From 1858 Probate jurisdiction was transferred from the Church to civil authorities (12 District Registries) divided across the thirty two counties. The new Principal Registry in Dublin’s Four Courts took over from the Prerogative Court of Armagh.

Again much of the original records were destroyed in 1922. The annual calendars (published in 1858, they note brief details about each Will proved and administered) have survived. Almost all Will Books (containing official transcript of wills) survived from 1858 other than Dublin and the Principal Registry.

Registry of Deeds

Was established in 1708 to regulate property transactions. They relate mainly to the professional and mercantile classes, large land holding farmers, as well as the aristocracy and gentry. These are held by the Property Registration Authority of Ireland prior to 1970 mainly held in manual or microfilm format and can only be accessed in their office.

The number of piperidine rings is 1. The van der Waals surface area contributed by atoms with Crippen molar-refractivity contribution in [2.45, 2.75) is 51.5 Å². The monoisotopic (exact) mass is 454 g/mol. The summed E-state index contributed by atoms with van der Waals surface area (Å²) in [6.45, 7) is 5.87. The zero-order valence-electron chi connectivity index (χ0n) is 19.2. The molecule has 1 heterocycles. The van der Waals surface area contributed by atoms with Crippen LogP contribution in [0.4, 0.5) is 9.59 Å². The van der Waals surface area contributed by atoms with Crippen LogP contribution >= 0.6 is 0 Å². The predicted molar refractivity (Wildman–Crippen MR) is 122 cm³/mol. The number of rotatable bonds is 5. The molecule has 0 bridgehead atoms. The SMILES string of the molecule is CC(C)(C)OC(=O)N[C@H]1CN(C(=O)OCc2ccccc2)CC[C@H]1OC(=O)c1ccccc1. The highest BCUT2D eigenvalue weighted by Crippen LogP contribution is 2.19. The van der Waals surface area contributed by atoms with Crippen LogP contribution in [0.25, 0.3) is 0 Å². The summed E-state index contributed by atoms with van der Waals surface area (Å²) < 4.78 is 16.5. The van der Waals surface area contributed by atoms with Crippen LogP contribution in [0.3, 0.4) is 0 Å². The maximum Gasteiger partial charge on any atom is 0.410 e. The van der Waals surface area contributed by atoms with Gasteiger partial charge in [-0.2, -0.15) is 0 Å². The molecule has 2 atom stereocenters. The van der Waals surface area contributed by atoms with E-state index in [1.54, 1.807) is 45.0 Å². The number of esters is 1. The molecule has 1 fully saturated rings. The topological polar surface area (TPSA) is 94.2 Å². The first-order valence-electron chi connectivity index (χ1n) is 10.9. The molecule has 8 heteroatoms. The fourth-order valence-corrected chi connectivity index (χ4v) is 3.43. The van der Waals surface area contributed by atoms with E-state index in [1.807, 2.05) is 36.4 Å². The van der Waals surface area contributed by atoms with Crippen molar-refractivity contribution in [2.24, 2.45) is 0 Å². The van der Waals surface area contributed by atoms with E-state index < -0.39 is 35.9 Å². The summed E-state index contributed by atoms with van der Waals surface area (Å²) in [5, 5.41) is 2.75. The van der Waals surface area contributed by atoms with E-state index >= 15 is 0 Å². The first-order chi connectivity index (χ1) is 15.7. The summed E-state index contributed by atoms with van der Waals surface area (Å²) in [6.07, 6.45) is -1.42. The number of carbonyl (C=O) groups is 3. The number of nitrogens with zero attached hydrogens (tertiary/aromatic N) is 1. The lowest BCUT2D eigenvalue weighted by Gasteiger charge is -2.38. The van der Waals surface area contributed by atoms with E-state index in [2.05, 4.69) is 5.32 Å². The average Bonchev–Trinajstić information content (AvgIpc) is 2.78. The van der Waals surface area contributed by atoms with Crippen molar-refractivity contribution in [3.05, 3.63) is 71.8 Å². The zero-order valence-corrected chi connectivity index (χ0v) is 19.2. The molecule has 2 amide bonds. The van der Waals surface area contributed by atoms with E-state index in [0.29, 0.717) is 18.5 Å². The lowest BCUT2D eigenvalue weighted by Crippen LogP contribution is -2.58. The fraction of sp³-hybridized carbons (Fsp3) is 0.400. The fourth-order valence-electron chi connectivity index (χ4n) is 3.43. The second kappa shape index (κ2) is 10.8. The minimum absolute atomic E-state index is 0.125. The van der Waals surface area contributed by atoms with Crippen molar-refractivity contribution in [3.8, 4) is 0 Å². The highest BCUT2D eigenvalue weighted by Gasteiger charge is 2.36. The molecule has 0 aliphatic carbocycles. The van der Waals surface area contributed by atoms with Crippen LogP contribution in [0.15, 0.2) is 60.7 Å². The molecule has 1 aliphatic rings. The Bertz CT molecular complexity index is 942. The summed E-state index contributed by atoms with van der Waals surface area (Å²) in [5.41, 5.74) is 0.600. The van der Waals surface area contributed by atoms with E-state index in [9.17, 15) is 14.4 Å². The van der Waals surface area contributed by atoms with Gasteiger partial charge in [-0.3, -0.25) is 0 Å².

Civil Records

Civil registration in Ireland for non Roman Catholic (RC) marriages commenced in 1845. In 1864 civil registration for all births, marriages and deaths started.  Non Roman Catholic refers to other religious groups such as the Church of Ireland (Anglicans), Presbyterians, Methodists, Baptists, Quakers, Huguenots, Lutherans and a variety of other religious beliefs in Ireland.

Again as with the census records when civil registration started it was decided to collect this information based on existing administrative divisions. As a result all births, marriages and deaths were registered in their administrative divisions known as a ‘Poor Law Union’ (PLU) or ‘Superintendent Registrar’s District’ (SRD). Records for all of Ireland were held in Dublin until 1922 following the division of Ireland registrations for 6 counties in the north of Ireland were transferred to PRONI – the Public Register Office of Northern Ireland – which is in Belfast, and for the rest of the 26 counties to the GRO Ireland – the General Register Office of Ireland in Dublin.